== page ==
Majeski, one of three drivers competing for Roush in the N0. 60 in the Xfinity Series this season, reached out to the 2003 Cup champion ahead of last weekend’s race at Dover International Speedway.
It was the first time the two Wisconsin natives have talked since Roush announced Kenseth would share its No. 6 Cup car with Trevor Bayne for the rest of the year, starting this weekend at Kansas Speedway.
Majeski, 23, is from Seymour, Wisconsin, 120 miles north of Kenseth’s hometown of Cambridge.
“He just told me what to expect, what to look for in the car, what the car needs to feel like in practice to be good on race day,” Majeski told NBC Sports Monday during a break in the Xfinity test session at Charlotte Motor Speedway.
The conversation came after Majeksi’s first two starts in the No. 60 this season, where he wrecked out of races at Bristol and Talladega.
Majeski felt he had a top-10 car at Dover after qualifying ninth. But Majeski lost fourth gear and wrecked on Lap 170 in an incident with Dylan Lupton.
Majeski was “for sure” that his call with Kenseth helped him despite his third DNF in as many starts.
“We didn’t get the result we wanted, but that was the best put together weekend I feel the 60 has had all season,” Majeski said. “We practiced well. We qualified well, and we were racing really well.”
So far, the No. 60 Ford is struggling with Majeski, Chase Briscoe and Austin Cindric sharing the ride. None has finished in the top 10 or on the lead lap through 10 races. The No. 60 has five DNFs between Majeski and Cindric.
While Cindric also races for Team Penske and Briscoe with Stewart-Haas Racing, Majeski is limited to his races with Roush.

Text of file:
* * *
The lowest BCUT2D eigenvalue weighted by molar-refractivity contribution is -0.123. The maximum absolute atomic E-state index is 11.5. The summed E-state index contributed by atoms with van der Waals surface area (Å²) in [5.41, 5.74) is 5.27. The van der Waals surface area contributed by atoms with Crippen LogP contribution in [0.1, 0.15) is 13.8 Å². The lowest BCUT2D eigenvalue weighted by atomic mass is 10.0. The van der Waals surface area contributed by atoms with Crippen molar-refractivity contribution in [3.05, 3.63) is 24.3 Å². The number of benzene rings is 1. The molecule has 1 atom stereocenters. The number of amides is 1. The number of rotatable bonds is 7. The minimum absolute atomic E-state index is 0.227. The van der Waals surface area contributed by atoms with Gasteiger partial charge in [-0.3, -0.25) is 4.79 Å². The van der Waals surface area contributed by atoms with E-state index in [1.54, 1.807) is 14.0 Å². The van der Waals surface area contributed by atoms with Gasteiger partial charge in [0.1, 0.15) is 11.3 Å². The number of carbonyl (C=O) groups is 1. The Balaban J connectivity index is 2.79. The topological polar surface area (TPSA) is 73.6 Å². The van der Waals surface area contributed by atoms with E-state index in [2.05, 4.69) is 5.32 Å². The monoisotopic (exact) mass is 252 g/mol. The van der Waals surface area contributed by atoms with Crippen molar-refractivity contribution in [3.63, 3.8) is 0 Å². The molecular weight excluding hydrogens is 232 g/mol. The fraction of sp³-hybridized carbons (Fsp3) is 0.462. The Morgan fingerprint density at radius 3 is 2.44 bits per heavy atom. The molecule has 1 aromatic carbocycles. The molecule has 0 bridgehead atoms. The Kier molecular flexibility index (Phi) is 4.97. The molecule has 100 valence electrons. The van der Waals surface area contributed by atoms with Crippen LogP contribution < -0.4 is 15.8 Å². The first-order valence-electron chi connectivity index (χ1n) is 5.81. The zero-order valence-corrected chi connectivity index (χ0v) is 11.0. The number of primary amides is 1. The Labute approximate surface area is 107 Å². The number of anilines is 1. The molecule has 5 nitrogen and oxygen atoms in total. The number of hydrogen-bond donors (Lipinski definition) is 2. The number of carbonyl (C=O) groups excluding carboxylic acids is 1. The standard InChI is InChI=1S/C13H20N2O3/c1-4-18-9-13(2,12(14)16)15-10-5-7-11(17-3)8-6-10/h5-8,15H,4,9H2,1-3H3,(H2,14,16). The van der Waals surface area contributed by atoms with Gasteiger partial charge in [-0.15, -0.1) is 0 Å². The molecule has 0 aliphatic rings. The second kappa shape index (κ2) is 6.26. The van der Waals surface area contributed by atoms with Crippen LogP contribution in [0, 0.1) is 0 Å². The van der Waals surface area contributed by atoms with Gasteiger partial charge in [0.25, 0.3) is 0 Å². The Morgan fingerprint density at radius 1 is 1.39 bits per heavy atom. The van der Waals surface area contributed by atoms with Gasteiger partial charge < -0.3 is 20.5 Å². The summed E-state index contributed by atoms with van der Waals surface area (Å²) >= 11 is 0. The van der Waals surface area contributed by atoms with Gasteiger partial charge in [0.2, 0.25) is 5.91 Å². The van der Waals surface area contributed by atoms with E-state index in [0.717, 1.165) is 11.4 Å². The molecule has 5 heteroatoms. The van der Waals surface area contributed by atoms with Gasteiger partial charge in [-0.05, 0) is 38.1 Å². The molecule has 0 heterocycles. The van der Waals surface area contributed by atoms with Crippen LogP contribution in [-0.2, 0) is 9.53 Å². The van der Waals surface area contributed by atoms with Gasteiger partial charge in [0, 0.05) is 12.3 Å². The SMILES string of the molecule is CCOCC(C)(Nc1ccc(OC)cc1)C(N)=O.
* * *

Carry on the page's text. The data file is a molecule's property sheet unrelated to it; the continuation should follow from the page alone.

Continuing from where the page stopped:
Majeski “was excited” when he learned Kenseth was returning to the team he raced for from 1999-2012 before departing for Joe Gibbs Racing.
“Anytime you can get Matt Kenseth or any guy of his stature and his level of experience back into an organization it’s huge for everybody,” Majeski said. “It’s huge for me to lean on him. It’s huge for our engineers to get a guy that has experience to give us the feedback we need to make our cars better.”
But Majeski’s history with Kenseth didn’t start with his phone call.
His path has crossed with Kenseth’s multiple times on short tracks in their home state in late model races. It didn’t always end well for Majeski.
“Early in my career I wasn’t racing around him at all,” Majeski said. “Two years ago at (the) Slinger (Nationals at Slinger Speedway), I was leading the race with 50 to go and blew a right rear tire. I was pulling away from them, we were probably going to win the race, but he ended up winning. … He was driving for a different team so I wasn’t able to go and talk to him or anything like that. We actually got into each other for the lead on like Lap 20 and we both had to go to the back and we both had to make our way up through the field and he was actually following me up through the field. I was making the holes for him.”